Interior architecture student and professor collaborate with veterinarians to design enhanced treatment options for animals using 3-D printing
A research project by an interior architecture & product design student at Kansas State University is one that could get some tails wagging. Kelsey Castinado, now a fourth-year student in the College of Architecture, Planning & Design, turned CT scans of animal bone fractures and deformities into full-scale 3-D prints that veterinarians at the university's College of Veterinary Medicine are using for teaching, to plan surgeries and to find more cost-effective ways to treat four-legged patients
The project, "3-D Printing Animal Bone Fractures Through Experimental Applications in Digital Fabrication," was suggested to Castinado by her second-year studio instructor Dustin Headley, an assistant professor of interior architecture & product design. Headley's research interest is in digital design, including 3-D printing.
Map shows locations of the 2015 Top 10
Rankings for the #1 Program in the Midwest and #7 program in the Nation remained unchanged from the previous year's rankings, and the program was recognized by the Deans and Directors Survey for the most admired Interior Design Graduate Program. To top off the rankings, note that Kansas State was the 2nd highest public university program for the year 2015 in the rankings. Responses for the 2016 Rankings will close soon, if you are in a hiring position, please respond to the short survey and remember to identify Interior Architecture & Product Design in the Graduate Program section.
2015 DesignIntelligence Rankings named K-State's Interior Architecture & Product Design graduate program one of best in nation!
These 'skins' are in: Students' designs give prosthetics a new look
A project by Kansas State University interior architecture & product design students is giving individuals with prosthetic limbs a chance to add some personality to their prosthetic and show the students that their discipline goes beyond creating products or designing spaces.
Using his interest in bio-augmentation through 3-D printing, Dustin Headleyand the 27 students in his second-year undergraduate product design studio class worked with six clients who are leg amputees to design a cover — or "skin" — that could become part of their prosthetic.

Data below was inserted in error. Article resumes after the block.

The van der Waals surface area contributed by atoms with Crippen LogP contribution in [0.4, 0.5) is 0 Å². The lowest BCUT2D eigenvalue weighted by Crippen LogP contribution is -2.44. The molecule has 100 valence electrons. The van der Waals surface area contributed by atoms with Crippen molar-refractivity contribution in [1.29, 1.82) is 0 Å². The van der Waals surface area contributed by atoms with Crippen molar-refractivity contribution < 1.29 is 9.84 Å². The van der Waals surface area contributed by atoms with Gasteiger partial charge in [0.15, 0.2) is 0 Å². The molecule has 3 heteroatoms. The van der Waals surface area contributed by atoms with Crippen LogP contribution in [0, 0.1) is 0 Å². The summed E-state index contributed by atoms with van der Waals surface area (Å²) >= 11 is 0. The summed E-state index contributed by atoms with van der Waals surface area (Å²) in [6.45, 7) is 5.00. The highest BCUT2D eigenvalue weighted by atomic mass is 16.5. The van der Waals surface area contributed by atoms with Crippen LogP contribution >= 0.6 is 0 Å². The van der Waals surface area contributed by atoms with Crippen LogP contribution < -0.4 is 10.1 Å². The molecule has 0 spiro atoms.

IAPD Student wins National Competition
Fourth year student Emma Montgomery was awarded the Grand Prize award for the second annual Steelcase NEXT competition. The competition challenged students to design a space that would allow learning to happen everywhere — not just in the classroom. Her design, rendering below, won her a trip to Grand Rapids, MI as a semi-finalist. While there, Montgomery, along with four other semi-finalists, presented designs to a panel of judges. Katherine Ankerson, professor and department head of interior architecture & product design, said, "I am pleased to see Emma's work recognized in this manner and in such a national arena. Rethinking design for higher education involves recognizing how students learn and the role of the environment in supporting those learning modes and styles." Read more about Montgomery's accomplishment and the competition here.
International Woodworking Fair Update
IAPD was well represented by our students at the International Woodworking Fair during the week of August 20th. One student was honored with the prize of second place in the Commercial Design Division. Richard Thompson's chair, Tiki Chair (seen below). Department Head Kathy Ankerson notes "We are very pleased to see Richard's creative work recognized in this way and to have one-quarter of the student finalist work at IWF Atlanta be from K-State. Our students learn to view design problems through multiple scale lenses, and respond to human comfort, material and connection attributes, as well as 'fit' within an environment. Richard's work is an excellent example of these parameters." Congraulations!